Harland and Wolff Wins Another Renewable Energy Contract

Belfast shipyard Harland and Wolf has won the contract to construct a tidal turbine for Scotrenewables, the Orkney-based marine power company. Producing 250kw of energy, the SR250 tidal turbine will weigh around 80 tonnes and will measure 30m in length with twin 8m diameter rotors, giving the system a very competitive power to weight ratio.

Scotrenewables used local fabrication firms to construct a fifth scale prototype model but Harland & Wolff has been chosen to construct the full size SR250. “We have chosen Harland & Wolff to construct the SR250 prototype because of their outstanding pedigree in the field of shipbuilding, offshore oil and gas and, more recently, offshore renewables,” says Mark Hamilton, project leader at Scotrenewables.

“Our input was to assist their engineers to develop the design to make it production friendly. This makes it cheaper and enhances quality,” explains Fred Black, engineering manager of Harland & Wolff. “We have been very active in the renewables market for many years now.”

Work on the SR250 floating tidal energy device has already commenced (see picture) and installation at the European Marine Energy Centre in Orkney is scheduled for March 2011.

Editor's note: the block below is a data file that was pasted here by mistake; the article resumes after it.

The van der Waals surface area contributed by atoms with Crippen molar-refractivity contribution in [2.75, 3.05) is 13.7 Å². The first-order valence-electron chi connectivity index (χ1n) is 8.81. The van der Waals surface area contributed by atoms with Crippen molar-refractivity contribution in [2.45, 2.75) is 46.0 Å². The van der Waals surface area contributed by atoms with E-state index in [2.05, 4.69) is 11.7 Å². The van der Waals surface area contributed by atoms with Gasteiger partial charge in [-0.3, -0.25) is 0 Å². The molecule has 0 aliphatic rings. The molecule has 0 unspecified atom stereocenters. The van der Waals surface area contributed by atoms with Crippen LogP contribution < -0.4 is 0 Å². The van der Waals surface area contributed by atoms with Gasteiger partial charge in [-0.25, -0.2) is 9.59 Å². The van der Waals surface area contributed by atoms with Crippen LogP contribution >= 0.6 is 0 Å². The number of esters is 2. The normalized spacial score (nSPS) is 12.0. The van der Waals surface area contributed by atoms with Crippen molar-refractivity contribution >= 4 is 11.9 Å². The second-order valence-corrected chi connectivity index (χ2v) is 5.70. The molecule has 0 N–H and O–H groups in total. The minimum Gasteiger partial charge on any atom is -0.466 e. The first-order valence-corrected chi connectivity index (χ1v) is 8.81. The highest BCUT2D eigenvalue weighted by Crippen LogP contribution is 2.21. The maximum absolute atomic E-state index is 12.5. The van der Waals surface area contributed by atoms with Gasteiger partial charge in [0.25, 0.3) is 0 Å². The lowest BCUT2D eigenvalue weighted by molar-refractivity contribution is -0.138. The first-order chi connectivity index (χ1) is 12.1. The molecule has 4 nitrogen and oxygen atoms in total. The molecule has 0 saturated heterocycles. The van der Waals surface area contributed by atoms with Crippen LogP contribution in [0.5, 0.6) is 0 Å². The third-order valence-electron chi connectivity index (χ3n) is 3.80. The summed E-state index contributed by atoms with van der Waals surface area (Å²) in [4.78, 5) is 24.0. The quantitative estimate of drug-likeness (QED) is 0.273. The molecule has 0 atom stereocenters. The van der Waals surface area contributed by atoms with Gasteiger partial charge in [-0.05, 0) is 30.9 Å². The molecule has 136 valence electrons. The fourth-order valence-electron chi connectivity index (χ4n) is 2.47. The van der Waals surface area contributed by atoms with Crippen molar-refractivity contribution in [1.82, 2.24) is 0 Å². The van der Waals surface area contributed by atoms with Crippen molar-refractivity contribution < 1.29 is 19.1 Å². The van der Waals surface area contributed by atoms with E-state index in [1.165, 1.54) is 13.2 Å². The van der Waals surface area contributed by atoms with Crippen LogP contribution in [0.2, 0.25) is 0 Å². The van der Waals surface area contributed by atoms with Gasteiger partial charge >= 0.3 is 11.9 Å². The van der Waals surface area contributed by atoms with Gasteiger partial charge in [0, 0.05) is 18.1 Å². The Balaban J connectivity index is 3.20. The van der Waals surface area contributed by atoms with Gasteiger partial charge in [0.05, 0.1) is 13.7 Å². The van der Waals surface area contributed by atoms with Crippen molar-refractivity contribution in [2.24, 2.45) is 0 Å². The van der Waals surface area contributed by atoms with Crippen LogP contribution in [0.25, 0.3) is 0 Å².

Other Renewable Energy Contracts

The Orkney project is the latest in a series of renewable energy contracts won by Harland and Wolff.

Earlier this year, Harland and Wolff Heavy Industries completed the construction of an offshore wind energy transformer in a joint project. The contract was awarded by German offshore construction company Weserwind on behalf of BARD Engineering.

The offshore transformer platform serves as a hub for wind farms in the North Sea and converts the energy into electrical current and connects this to the European grid system. The transformer effectively generates 400mW, the equivalent of Kilroot power station.

Weserwind commissioned the Belfast yard to assemble and erect the jacket structure (lower sections) of the offshore transformer platform in the yard’s main building dock. The floatable topside (upper section) was built in Latvia and was delivered to the yard by sea. Harland and Wolff provided facilities and support services acting as an assembly and logistics base to Weserwind.

Harland and Wolff also recently completed a contract for the assembly of 60 wind turbines for an offshore site near the south west Scottish coast of the Irish Sea.

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